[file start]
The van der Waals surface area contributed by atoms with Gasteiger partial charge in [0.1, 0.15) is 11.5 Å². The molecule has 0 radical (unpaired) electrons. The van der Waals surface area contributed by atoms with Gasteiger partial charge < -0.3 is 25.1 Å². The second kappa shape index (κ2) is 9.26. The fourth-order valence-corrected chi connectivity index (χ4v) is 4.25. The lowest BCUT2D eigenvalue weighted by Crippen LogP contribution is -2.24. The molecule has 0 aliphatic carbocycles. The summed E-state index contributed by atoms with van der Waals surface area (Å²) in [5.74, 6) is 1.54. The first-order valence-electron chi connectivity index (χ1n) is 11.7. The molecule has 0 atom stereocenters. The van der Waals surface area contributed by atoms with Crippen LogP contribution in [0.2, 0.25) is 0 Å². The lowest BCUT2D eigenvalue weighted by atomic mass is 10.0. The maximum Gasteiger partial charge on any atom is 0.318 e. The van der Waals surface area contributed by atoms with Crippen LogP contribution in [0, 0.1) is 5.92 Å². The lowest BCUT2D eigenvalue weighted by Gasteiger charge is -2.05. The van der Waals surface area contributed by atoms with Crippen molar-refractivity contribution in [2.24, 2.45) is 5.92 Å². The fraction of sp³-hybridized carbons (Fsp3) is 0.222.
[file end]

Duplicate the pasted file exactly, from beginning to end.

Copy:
The van der Waals surface area contributed by atoms with Gasteiger partial charge in [0.1, 0.15) is 11.5 Å². The molecule has 0 radical (unpaired) electrons. The van der Waals surface area contributed by atoms with Gasteiger partial charge < -0.3 is 25.1 Å². The second kappa shape index (κ2) is 9.26. The fourth-order valence-corrected chi connectivity index (χ4v) is 4.25. The lowest BCUT2D eigenvalue weighted by Crippen LogP contribution is -2.24. The molecule has 0 aliphatic carbocycles. The summed E-state index contributed by atoms with van der Waals surface area (Å²) in [5.74, 6) is 1.54. The first-order valence-electron chi connectivity index (χ1n) is 11.7. The molecule has 0 atom stereocenters. The van der Waals surface area contributed by atoms with Crippen LogP contribution in [0.2, 0.25) is 0 Å². The lowest BCUT2D eigenvalue weighted by atomic mass is 10.0. The maximum Gasteiger partial charge on any atom is 0.318 e. The van der Waals surface area contributed by atoms with Crippen LogP contribution in [0, 0.1) is 5.92 Å². The lowest BCUT2D eigenvalue weighted by Gasteiger charge is -2.05. The van der Waals surface area contributed by atoms with Crippen molar-refractivity contribution in [2.24, 2.45) is 5.92 Å². The fraction of sp³-hybridized carbons (Fsp3) is 0.222.